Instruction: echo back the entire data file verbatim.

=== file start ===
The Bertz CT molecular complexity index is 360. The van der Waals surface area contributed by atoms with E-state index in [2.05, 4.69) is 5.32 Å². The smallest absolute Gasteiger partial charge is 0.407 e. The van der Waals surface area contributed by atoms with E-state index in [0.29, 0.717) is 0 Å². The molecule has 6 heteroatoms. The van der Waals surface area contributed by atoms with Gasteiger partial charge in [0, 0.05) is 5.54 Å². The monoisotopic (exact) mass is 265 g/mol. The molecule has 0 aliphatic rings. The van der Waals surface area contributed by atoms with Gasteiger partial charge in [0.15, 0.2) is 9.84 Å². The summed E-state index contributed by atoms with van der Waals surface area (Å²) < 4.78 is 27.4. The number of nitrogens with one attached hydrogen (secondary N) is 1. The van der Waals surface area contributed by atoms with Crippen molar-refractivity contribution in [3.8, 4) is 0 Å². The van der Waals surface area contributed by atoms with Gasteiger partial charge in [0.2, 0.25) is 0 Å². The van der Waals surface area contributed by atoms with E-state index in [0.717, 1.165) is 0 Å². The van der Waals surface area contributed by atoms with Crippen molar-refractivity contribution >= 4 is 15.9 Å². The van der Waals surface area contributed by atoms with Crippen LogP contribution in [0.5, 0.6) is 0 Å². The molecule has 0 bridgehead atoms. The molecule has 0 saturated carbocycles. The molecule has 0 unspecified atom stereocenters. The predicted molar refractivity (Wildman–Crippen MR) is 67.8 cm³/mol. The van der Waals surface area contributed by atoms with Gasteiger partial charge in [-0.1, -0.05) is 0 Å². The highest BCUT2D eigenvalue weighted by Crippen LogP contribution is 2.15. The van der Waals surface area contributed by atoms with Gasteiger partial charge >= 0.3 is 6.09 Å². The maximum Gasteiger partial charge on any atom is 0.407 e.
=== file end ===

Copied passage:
The Bertz CT molecular complexity index is 360. The van der Waals surface area contributed by atoms with E-state index in [2.05, 4.69) is 5.32 Å². The smallest absolute Gasteiger partial charge is 0.407 e. The van der Waals surface area contributed by atoms with E-state index in [0.29, 0.717) is 0 Å². The molecule has 6 heteroatoms. The van der Waals surface area contributed by atoms with Gasteiger partial charge in [0, 0.05) is 5.54 Å². The monoisotopic (exact) mass is 265 g/mol. The molecule has 0 aliphatic rings. The van der Waals surface area contributed by atoms with Gasteiger partial charge in [0.15, 0.2) is 9.84 Å². The summed E-state index contributed by atoms with van der Waals surface area (Å²) < 4.78 is 27.4. The number of nitrogens with one attached hydrogen (secondary N) is 1. The van der Waals surface area contributed by atoms with Crippen molar-refractivity contribution in [3.8, 4) is 0 Å². The van der Waals surface area contributed by atoms with Gasteiger partial charge in [0.2, 0.25) is 0 Å². The van der Waals surface area contributed by atoms with E-state index in [0.717, 1.165) is 0 Å². The van der Waals surface area contributed by atoms with Crippen molar-refractivity contribution >= 4 is 15.9 Å². The van der Waals surface area contributed by atoms with Crippen LogP contribution in [0.5, 0.6) is 0 Å². The molecule has 0 bridgehead atoms. The molecule has 0 saturated carbocycles. The molecule has 0 unspecified atom stereocenters. The predicted molar refractivity (Wildman–Crippen MR) is 67.8 cm³/mol. The van der Waals surface area contributed by atoms with Gasteiger partial charge in [-0.1, -0.05) is 0 Å². The highest BCUT2D eigenvalue weighted by Crippen LogP contribution is 2.15. The van der Waals surface area contributed by atoms with Gasteiger partial charge >= 0.3 is 6.09 Å². The maximum Gasteiger partial charge on any atom is 0.407 e.